The moment. It’s all we have. Life is nothing if not a series of individual moments, and learning to appreciate each and every one of them is part of the project of being. This year, I’ve thought a lot about the present moment. Knowing that contributing to a project on mindfulness meditation was likely to be one of my tasks when I took up my post at the RSA, I spent some time during the summer reading about the subject.
My dad is a big fan of the Zen Buddhist, Thich Nhat Hanh, so I went back to last year’s Christmas present, The Blooming of the Lotus. I finally bought Jon Kabat-Zinn’s classic, Full Catastrophe Living after a few years of stingily reading the photocopied chapters given to me by a friend. Being absurdly prejudiced against fat books (Full Catastrophe Living is about 500 pages), I got hold of Kabat-Zinn’s lighter-weight volume Wherever You Go, There You Are. I made an attempt to instate a daily meditation practice, sometimes using Kabat-Zinn’s guided meditations, and sometimes trying to follow Thich Naht Hanh’s exercises.
All of this has been enriching, and although I’ve not been terribly good at sticking to the daily meditation, I’ve definitely felt the benefit of mindfully attending to moments throughout each day. Only today, I really savoured my first sip of tea and properly relished the sight of the sun glistening on the Thames as I cycled to work.
It is a glorious triumph of storytelling, but it is also a sort of a call to cherish what we might think of as the infinitesimal and irrelevant instants of our existence.
Last night, I was brought face to face with the present moment in a different way. I had the huge privilege of witnessing an utterly spellbinding and jubilant celebration of the littlest moments of life, Daniel Kitson’s one-man play It’s Always Right Now, Until It’s Later. It is a glorious triumph of storytelling, but it is also a sort of a call to cherish what we might think of as the infinitesimal and irrelevant instants of our existence.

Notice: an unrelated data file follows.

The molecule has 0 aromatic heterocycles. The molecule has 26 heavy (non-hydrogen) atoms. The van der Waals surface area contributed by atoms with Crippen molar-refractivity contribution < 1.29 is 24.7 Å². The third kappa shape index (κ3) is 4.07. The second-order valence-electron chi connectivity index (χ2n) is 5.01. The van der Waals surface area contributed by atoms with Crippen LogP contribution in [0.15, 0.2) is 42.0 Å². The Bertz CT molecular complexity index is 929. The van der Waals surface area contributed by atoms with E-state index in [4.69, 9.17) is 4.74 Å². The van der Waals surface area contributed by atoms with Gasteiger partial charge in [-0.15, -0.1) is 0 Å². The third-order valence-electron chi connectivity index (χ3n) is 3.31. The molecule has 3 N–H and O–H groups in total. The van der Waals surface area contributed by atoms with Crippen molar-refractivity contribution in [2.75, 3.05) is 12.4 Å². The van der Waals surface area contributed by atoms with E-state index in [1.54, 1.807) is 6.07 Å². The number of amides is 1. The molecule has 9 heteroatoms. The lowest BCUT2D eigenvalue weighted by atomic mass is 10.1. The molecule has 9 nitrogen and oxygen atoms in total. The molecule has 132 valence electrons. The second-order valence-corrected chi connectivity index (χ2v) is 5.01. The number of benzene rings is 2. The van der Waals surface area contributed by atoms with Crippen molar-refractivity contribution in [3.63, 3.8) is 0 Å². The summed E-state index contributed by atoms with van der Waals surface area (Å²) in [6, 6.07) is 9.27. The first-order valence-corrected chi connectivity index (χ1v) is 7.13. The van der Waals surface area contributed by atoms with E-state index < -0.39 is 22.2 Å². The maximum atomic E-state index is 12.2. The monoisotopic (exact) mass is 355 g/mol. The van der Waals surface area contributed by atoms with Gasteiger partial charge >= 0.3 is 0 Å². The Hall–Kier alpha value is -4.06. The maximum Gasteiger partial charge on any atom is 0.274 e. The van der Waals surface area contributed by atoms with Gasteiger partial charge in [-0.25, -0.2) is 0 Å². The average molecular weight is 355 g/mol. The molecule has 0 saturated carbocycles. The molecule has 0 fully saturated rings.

The play stories the lives of William Rivington and Caroline Carpenter, tripping backwards and forwards from moment to moment, taking in the turning of a page in a magazine, a glance across a room at a party, the moment of flight as a young Caroline falls from her bike. Each segment is symbolised by a glowing bulb on the stage, Kitson padding between them, marking out the patterns of events in his characters’ lives. We get to know them through these small moments – William somewhat gruff and misanthropic, and Caroline, endearingly conventional. At one point, we hear of desperate Caroline trudging in the rain with an inconsolable screaming baby. She encounters an older woman, who looks her in the eye and says (something like) “all of this is completely normal”.
At the beginning, Kitson warned the audience “this is no more a story about love than the bible is about woodwork”. Actually, I think love pulses throughout the whole piece – Kitson’s own empathic, compassionate and affectionate love for the human race. Along the way, it’s incredibly funny, and Kitson’s way with words is extraordinary and inimitable. I wish I could remember the detail of some of the surging alliterative passages which sweep you along on a tide of hilarious profundity, and pin you to your seat, right there in that moment.
it’s all about celebrating humanity, reminding us to savour the preciousness of our relationships, and to rejoice in the singularity of the most mundane of moments.
For those who don’t know Daniel Kitson, he made his name as a stand-up comedian. Indeed, earlier this year he was voted the best British comedian of all time by his contemporaries. But, his material in recent years has changed pace, style and tone, and I think it’s fair to say it’s morphed into something that’s not really comedy. Since 2009’s The Interminable Suicide of Gregory Church, Kitson has written monologues, storytelling plays, peppered with comedy, but not driven by it. These days it’s all about celebrating humanity, reminding us to savour the preciousness of our relationships, and to rejoice in the singularity of the most mundane of moments.
So, if you possibly can, go and see this show – on tonight and tomorrow (morning and evening) at the National Theatre.